Two weeks ago, I received an email from former Chief of Staff Jane Mathison inviting me to represent The Grape at The State of American Democracy conference. According to the email, the three-day conference had been organized by Professor of Environmental Studies David Orr with the intent of discussing “what can be done to ensure a strong, equitable, and reasoned plan for the future of our country.”
Included in the email were the names of notable attendees, including New York Times columnist Tim Egan, former TIME editor and Oberlin graduate from the class of 1980 Michael McDuffy, financial journalist and author of Dark Money, Jane Mayer, and J.D. Vance, author of Hillbilly Elegy. The list of panelists went on for three lines in ten-point font. It was, in short, an aspiring journalist’s wet dream.
When I entered the lobby of the Hotel at Oberlin on November 15, I saw what might best be described as a professional orgy: perhaps one hundred navy-blazered businessmen exchanging pleasantries and, on occasion, business cards. Over their hemming and hawing about “kids these days” and “the firm,” the hotel lobby’s receptionist called me over to check in for the conference. I was handed a laminated name tag that read Lucas Fortney: The Grape Newspaper.
My first thought was How’d Professor Orr get all of these people to fly out to Oberlin, Ohio on a Wednesday afternoon? And not only did he get them to fly out, he got them to pay to be here—and no small sum either. (General admission tickets to the conference ran at $350 each, to say nothing of airfare and lodging.)
As an Oberlin College student, my ticket fee had been waived and I had emailed my professors letting them know in advance that I wouldn’t be in class, but what of each of the event’s attendees? As those gathered in the lobby were ushered into the hotel’s upstairs conference room, I was left wondering who exactly these people were and how they managed to pay to miss a week of work to get here.
The answer to that question probably should not have surprised me, but I admit that on the morning of November 15th it did. Standing at the massive doors of the hotel’s conference room, I scanned the faces of those gathered with the hope of finding an open seat next to one of the journalists I had read would be in attendance. Instead, I found a panorama of bespectacled- faces, wispy clouds of receding hair, and suit jackets draped over chairs. Truth be told, I have never seen so many elderly white men gathered in one place, which, considering I spent 18 years living in Orange County, California, is a strange achievement for the State of American Democracy to have earned. It was in that moment that I realized that the state of American democracy is still old, white, and male.
In the week leading up to the conference, I didn’t take the time to study the line-up of guest speakers as well as I should have. When I took the time to look over the program that had been given to me in the hotel lobby, I found that of the 32 panelists at the conference, 24 were male and 25 were white. I expected that this would spell trouble for the Oberlin students and few people of color in attendance, but I couldn’t have imagined that a New York Times columnist would stand on stage and take aim at the term “privileged,” or that one of the conference’s moderators, a white, middle-aged man, would ask, “Do any people of color have thoughts about this?”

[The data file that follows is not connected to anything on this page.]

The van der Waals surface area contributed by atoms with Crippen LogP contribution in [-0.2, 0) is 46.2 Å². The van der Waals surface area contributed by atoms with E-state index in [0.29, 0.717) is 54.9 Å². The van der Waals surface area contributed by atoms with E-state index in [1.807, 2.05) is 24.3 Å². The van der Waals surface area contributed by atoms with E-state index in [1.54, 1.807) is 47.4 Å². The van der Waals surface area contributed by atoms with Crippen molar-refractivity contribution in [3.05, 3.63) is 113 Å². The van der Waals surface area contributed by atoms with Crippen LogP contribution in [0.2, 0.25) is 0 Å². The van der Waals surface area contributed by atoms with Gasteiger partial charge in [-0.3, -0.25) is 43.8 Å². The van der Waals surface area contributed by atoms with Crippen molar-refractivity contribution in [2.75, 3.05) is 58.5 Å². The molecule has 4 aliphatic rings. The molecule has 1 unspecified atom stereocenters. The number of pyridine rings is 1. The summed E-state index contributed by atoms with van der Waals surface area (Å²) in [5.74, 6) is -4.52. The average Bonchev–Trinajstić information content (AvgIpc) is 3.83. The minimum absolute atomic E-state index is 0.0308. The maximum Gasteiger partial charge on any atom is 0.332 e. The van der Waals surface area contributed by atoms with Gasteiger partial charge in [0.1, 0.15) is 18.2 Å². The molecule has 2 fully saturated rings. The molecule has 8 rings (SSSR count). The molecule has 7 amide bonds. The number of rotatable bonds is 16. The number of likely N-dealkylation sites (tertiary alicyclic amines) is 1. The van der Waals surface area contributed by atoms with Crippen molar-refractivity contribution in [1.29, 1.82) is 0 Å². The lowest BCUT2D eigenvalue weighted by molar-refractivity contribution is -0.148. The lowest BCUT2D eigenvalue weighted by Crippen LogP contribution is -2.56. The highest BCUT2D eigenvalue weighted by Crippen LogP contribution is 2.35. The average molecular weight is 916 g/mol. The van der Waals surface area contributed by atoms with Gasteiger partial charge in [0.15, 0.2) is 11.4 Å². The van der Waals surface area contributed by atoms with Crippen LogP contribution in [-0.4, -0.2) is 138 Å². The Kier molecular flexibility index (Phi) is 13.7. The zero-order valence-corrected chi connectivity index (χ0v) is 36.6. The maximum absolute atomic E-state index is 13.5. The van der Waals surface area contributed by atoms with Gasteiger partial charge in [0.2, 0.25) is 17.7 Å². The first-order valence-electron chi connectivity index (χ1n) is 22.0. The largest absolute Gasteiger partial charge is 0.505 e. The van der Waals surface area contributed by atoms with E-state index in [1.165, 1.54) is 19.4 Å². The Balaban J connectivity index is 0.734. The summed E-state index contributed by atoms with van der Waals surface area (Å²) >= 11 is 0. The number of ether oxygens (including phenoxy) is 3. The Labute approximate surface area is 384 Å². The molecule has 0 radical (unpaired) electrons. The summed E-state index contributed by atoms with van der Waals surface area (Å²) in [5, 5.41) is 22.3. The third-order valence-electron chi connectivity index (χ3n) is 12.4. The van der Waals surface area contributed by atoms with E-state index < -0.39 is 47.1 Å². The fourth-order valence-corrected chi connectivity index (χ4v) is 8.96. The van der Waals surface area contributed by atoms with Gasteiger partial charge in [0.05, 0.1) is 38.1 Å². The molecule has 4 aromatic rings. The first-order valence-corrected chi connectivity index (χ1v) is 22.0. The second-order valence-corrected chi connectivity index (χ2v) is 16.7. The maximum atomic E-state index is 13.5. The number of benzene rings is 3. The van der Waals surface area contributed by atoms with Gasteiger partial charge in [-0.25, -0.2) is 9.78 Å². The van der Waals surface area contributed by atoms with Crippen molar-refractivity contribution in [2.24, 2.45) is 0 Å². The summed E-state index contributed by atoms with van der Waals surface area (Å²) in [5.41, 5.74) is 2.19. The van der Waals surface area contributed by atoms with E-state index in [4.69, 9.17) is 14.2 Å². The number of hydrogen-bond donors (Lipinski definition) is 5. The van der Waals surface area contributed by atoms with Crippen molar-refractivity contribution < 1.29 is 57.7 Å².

Over the course of three days, the State of American Democracy conference was time and again hyped as the “first of its kind” and the first of four conferences in a series that would continue in Denver, Los Angeles, and Atlanta. But what about those assembled qualified this as a “first?” I thought of other rooms of white intellectuals; I thought of the signing of the constitution; I thought of Donald Trump’s cabinet discussing Planned Parenthood; and then I thought of The Grape Newspaper.
As long as I can remember, The Grape has primarily been written by and for white readers. The labels may have changed over the years—from alternative to artistic to hipster elite —but the message is more or less the same: this paper doesn’t serve the Oberlin College student body as well as an organization funded twenty-thousand dollars a year should. It’s time for the editors to deliver a long-overdue call out of The Grape.
If our content seems white-centric to you, I’ll be the first to say you’re not wrong. Thirteen of our current seventeen staff members are white; two are bi-racial but white-passing; and the two students of color on our staff were hired within the last semester. Though this is the result of generations of hiring at The Grape, it is still a reality that we accept and enable every time we go to print.
If there’s any silver lining to being a student organization at Oberlin College, it’s that vision, leadership, and staff makeup are always in flux. The Grape is actively making internal changes to address the content we produce and the audiences we serve. Although I don’t expect this promise to be trusted in full, for lack of precedent, my hope is that readers are pleasantly surprised when as we continue to make strides towards delivering it.